A first portion of the coked catalyst is recycled to the riser without first undergoing regeneration. A second portion of the coked catalyst is regenerated in the regenerator before it is delivered to the riser. The first and second portions of the catalyst may be blended in a blending vessel before introduction to the riser. The recycled catalyst portion may be withdrawn from the stripping zone for transfer to the blending vessel.
The second portion of the coked, stripped catalyst is transported to the regeneration zone. In the regeneration zone the coked catalyst undergoes regeneration by combustion of coke on the surface of the catalyst particles by contact with an oxygen-containing gas. The oxygen-containing gas enters the bottom of the regenerator and passes through a dense fluidizing bed of catalyst. Flue gas consisting primarily of CO2 and perhaps containing CO passes upwardly from the dense bed into a dilute phase of the regenerator. A separator, such as cyclones or other means, remove entrained catalyst particles from the rising flue gas before the flue gas exits the vessel through an outlet. Combustion of coke from the catalyst particles raises the temperatures of the catalyst which is withdrawn from the regenerator and flowed to a blending vessel. Fluidizing gas Fluidizing gas passed into the blending vessel contacts the catalyst and maintains the catalyst in a fluidized state to blend the recycled and regenerated catalyst.
The regenerated catalyst which is relatively hot is cooled by the unregenerated, coked catalyst which is relatively cool to reduce the temperature of the regenerated catalyst by 28° to 83° C. (50° to 150° F.) depending upon the regenerator temperature and the coked catalyst recycle rate. The ratio of recycled catalyst to regenerated catalyst entering the blending zone will be in a broad range from about 0.1 to about 5.0 and more typically in a range from about 0.3 to about 3.0. Preferably, the blended catalyst will comprise a 1:1 ratio of recycled catalyst to regenerated catalyst.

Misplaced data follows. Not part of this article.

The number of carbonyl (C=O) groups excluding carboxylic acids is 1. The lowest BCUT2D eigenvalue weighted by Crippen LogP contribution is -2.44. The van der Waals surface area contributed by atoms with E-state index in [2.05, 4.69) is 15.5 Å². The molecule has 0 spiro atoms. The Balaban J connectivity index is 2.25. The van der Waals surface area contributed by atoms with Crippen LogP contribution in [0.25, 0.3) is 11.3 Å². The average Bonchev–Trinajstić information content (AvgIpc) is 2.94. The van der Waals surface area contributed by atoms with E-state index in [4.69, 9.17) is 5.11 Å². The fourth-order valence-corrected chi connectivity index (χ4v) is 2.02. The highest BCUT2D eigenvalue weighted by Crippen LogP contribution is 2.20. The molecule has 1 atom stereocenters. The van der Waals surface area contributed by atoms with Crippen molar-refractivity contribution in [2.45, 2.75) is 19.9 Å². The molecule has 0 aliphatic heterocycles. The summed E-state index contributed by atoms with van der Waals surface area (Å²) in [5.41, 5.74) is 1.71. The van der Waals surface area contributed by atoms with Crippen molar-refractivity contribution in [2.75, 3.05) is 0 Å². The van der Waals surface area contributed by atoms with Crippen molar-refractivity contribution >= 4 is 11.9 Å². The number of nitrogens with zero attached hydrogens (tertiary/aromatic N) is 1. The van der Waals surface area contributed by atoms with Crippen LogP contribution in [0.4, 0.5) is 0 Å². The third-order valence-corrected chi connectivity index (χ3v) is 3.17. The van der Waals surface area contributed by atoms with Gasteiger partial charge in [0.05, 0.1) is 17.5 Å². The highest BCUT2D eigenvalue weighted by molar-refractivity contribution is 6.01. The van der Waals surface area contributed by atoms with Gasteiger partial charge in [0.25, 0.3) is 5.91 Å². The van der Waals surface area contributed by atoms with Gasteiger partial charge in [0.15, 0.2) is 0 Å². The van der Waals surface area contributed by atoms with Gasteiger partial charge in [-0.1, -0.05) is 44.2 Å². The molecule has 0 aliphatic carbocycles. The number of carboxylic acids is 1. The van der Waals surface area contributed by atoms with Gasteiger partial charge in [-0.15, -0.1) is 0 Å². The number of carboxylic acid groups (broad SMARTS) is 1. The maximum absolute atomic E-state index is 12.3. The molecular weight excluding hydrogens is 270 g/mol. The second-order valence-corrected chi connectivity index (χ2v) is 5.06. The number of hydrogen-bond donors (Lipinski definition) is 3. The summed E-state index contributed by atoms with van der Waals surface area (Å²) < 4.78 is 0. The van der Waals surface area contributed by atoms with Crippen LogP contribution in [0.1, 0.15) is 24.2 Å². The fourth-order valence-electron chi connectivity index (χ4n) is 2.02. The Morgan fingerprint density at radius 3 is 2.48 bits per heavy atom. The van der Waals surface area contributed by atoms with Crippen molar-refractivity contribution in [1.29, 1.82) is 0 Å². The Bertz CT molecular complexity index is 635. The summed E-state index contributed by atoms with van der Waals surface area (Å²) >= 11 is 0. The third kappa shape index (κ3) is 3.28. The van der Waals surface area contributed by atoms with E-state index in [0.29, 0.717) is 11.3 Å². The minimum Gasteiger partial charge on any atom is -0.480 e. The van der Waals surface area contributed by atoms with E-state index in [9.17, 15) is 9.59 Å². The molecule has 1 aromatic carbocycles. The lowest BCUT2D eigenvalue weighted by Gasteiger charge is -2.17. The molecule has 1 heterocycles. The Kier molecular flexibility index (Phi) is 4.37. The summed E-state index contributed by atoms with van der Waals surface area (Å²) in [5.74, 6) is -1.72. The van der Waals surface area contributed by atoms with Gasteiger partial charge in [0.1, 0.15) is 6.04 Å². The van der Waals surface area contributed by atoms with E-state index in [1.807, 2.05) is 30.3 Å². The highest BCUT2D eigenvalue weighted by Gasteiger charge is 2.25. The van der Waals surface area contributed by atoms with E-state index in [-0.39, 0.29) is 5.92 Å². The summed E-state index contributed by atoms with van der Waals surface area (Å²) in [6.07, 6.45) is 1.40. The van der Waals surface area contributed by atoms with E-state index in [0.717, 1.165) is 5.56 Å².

Regenerated catalyst from the regenerator will usually have a temperature in a range from about 677° to about 760° C. (1250° to 1400° F.) and, more typically, from about 699° to about 760° C. (1290° to 1400° F.). The temperature of the recycled catalyst portion will usually be in a range from about 510° to about 621° C. (950° to 1150° F.). The relative proportions of the recycled and regenerated catalyst will determine the temperature of the blended catalyst mixture that enters the riser. The blended catalyst mixture will usually range from about 593° to about 704° C. (1100° to 1300° F.).